Planning for growth

Balancing profitable and sustainable growth

Providing food, energy, homes, transportation and employment for our growing population will place unprecedented burdens on the planet’s already strained resources. A rise in demand will also impact the availability and affordability of natural resources required for key processes, such as manufacturing and transportation.

ERM develops regional and community plans for areas impacted by rapid growth and development. Instead of focusing just on traditional permitting, auditing and compliance issues, the team at ERM takes a participatory approach to community planning in order to address the social risks and opportunities associated with population influx.

People migrate to urban areas for employment, but they also migrate towards major construction, infrastructure, energy projects as well as the services economy. Such migration is often overlooked until it reaches a tipping point, causing problems both for our clients and local communities in terms of loss of agricultural land, over use of natural resources and poor living conditions. 

Influx Management Strategy in West Africa

We are working with a confidential company in West Africa. Recognizing the significant social and economic changes that would result from the likely influx of people to the area of the project, the client engaged ERM to prepare an Influx Management Strategy. This work identified and addressed the risks and opportunities associated with rapid population growth in the region. It was linked to a community investment strategy that ERM developed to help the client direct financial support to areas that aligned with local development priorities and would support sustainable growth.

Emily Nunn, Senior Consultant - Toronto, Canada

Rapid population growth can be one of the most complex impacts of resource development projects, making it critical for companies and governments to start planning for influx management early on. ERM helps clients around the world identify the risks and opportunities rapid influx can have, and helps develop tools and approaches to enable healthy and sustainable community growth.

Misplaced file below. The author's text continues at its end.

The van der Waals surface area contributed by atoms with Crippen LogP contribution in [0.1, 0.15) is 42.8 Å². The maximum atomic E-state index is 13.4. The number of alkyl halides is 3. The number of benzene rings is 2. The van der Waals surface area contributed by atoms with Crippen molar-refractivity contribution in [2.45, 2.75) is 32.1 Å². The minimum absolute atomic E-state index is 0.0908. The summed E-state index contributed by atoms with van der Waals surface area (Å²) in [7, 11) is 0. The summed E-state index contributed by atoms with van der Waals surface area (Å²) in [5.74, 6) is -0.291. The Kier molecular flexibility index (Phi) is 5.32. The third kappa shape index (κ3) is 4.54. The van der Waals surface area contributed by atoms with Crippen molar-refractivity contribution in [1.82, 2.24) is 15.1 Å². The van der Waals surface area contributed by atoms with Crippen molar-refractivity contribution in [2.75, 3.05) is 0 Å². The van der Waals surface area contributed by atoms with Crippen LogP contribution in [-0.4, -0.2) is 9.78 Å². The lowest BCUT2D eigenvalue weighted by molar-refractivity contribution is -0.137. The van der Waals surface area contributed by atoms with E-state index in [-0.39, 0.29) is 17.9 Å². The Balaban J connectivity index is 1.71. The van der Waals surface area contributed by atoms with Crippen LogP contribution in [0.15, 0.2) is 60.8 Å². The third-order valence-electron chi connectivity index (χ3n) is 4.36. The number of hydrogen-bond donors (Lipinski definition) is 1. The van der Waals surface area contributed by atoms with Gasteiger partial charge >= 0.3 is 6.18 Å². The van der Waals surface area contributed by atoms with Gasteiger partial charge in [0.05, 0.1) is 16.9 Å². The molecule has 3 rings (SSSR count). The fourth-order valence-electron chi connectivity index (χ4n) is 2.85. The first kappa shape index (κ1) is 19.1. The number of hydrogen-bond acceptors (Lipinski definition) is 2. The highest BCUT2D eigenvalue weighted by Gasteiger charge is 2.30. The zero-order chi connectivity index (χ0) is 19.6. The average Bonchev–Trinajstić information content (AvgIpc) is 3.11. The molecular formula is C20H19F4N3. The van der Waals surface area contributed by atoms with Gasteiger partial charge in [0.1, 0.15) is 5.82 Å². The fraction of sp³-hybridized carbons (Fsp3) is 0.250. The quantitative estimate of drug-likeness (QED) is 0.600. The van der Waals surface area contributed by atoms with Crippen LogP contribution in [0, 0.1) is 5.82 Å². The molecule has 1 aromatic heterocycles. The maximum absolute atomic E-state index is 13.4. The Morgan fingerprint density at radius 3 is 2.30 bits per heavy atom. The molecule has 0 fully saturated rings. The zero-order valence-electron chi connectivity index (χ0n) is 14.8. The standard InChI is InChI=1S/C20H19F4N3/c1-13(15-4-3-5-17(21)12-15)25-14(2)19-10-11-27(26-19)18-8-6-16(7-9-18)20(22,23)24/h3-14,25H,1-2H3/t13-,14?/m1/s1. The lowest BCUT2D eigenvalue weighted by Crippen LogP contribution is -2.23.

Emily Nunn, Senior Consultant - Toronto, Canada

Impacts of major capital projects

To facilitate rapid and mass transit in the future, governments and transport providers will need to invest in major capital projects. The risks around land use, local communities and biodiversity from such projects will need to be well assessed and managed in a context where transportation is impacted by ongoing changes such as climate change, rising and highly volatile oil price, technological innovation such as self-driving and connected cars and the rise of ride-hailing.

Supporting high speed rail

With more people and goods needing to move between more cities and countries, transportation can act as either an enabler or an encumbrance.

ERM has secured a significant new contract working on one of Europe’s largest infrastructure projects over the next seven years, High Speed Two (HS2) Phase 2b, as part of a consortium. This forms part of a high speed railway line between London, Manchester and Leeds in the UK. In addition to serving as the Environmental Overview Consultant across this phase of the project, ERM will be taking a leading role in providing environmental services for the Nottinghamshire to Leeds and York section of the High Speed line.

Our work will involve delivering one Environmental Statement for the whole of the 270 km route. ERM will have a key role on stakeholder management and will also lead on a range of key environmental disciplines. Our overall program of work also includes provision of technical support as the project goes through Parliament. The contract builds on the significant success that ERM has had with this prestigious project over the last five years. The project promotes strong collaboration across our business, as well as with our consortium partners and the client.

Bruce Davidson, Partner - London, UK

The impact of population growth on infrastructure and transport is global. The pressure or opportunity areas are where there is a combination of several factors: namely, population growth, rapid urbanization, an emerging affluent class and GDP growth; and there are many places in the world where these factors are in play.

Bruce Davidson, Partner - London, UK
BART station and track

Bay Area Rapid Transit expansion